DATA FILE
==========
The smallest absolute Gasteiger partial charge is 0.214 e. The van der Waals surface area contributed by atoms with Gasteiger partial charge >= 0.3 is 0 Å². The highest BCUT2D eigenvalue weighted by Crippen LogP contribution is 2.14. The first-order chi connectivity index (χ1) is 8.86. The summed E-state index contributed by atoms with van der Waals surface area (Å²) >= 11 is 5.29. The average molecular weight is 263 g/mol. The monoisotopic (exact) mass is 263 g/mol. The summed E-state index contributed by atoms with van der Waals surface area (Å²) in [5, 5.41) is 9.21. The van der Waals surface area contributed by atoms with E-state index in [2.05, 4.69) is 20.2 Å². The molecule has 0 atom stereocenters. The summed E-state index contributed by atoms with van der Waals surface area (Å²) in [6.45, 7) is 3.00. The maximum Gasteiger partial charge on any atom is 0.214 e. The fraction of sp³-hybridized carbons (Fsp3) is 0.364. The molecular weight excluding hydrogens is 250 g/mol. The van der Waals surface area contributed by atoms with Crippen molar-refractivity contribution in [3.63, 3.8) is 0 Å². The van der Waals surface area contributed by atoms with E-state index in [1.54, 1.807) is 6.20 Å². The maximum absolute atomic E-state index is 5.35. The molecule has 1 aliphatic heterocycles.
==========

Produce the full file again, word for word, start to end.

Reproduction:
The smallest absolute Gasteiger partial charge is 0.214 e. The van der Waals surface area contributed by atoms with Gasteiger partial charge >= 0.3 is 0 Å². The highest BCUT2D eigenvalue weighted by Crippen LogP contribution is 2.14. The first-order chi connectivity index (χ1) is 8.86. The summed E-state index contributed by atoms with van der Waals surface area (Å²) >= 11 is 5.29. The average molecular weight is 263 g/mol. The monoisotopic (exact) mass is 263 g/mol. The summed E-state index contributed by atoms with van der Waals surface area (Å²) in [5, 5.41) is 9.21. The van der Waals surface area contributed by atoms with E-state index in [2.05, 4.69) is 20.2 Å². The molecule has 0 atom stereocenters. The summed E-state index contributed by atoms with van der Waals surface area (Å²) in [6.45, 7) is 3.00. The maximum Gasteiger partial charge on any atom is 0.214 e. The fraction of sp³-hybridized carbons (Fsp3) is 0.364. The molecular weight excluding hydrogens is 250 g/mol. The van der Waals surface area contributed by atoms with Crippen molar-refractivity contribution in [3.63, 3.8) is 0 Å². The van der Waals surface area contributed by atoms with E-state index in [1.54, 1.807) is 6.20 Å². The maximum absolute atomic E-state index is 5.35. The molecule has 1 aliphatic heterocycles.